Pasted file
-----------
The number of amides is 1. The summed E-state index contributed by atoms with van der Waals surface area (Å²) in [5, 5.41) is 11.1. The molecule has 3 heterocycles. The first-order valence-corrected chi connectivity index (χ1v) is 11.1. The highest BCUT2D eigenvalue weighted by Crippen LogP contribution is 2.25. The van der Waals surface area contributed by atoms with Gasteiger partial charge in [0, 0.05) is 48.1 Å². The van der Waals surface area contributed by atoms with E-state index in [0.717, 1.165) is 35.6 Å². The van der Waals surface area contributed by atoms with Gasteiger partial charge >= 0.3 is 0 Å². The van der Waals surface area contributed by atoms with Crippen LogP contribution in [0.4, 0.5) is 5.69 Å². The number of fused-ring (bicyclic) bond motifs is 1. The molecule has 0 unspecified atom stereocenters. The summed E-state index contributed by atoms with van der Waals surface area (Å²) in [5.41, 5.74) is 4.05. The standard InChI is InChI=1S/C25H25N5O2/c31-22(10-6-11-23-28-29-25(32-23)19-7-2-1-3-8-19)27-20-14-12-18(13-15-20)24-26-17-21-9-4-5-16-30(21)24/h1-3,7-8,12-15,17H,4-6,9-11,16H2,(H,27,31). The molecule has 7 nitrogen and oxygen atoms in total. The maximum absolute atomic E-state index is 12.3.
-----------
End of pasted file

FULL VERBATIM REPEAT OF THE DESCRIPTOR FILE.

The number of amides is 1. The summed E-state index contributed by atoms with van der Waals surface area (Å²) in [5, 5.41) is 11.1. The molecule has 3 heterocycles. The first-order valence-corrected chi connectivity index (χ1v) is 11.1. The highest BCUT2D eigenvalue weighted by Crippen LogP contribution is 2.25. The van der Waals surface area contributed by atoms with Gasteiger partial charge in [0, 0.05) is 48.1 Å². The van der Waals surface area contributed by atoms with E-state index in [0.717, 1.165) is 35.6 Å². The van der Waals surface area contributed by atoms with Gasteiger partial charge >= 0.3 is 0 Å². The van der Waals surface area contributed by atoms with Crippen LogP contribution in [0.4, 0.5) is 5.69 Å². The number of fused-ring (bicyclic) bond motifs is 1. The molecule has 0 unspecified atom stereocenters. The summed E-state index contributed by atoms with van der Waals surface area (Å²) in [5.41, 5.74) is 4.05. The standard InChI is InChI=1S/C25H25N5O2/c31-22(10-6-11-23-28-29-25(32-23)19-7-2-1-3-8-19)27-20-14-12-18(13-15-20)24-26-17-21-9-4-5-16-30(21)24/h1-3,7-8,12-15,17H,4-6,9-11,16H2,(H,27,31). The molecule has 7 nitrogen and oxygen atoms in total. The maximum absolute atomic E-state index is 12.3.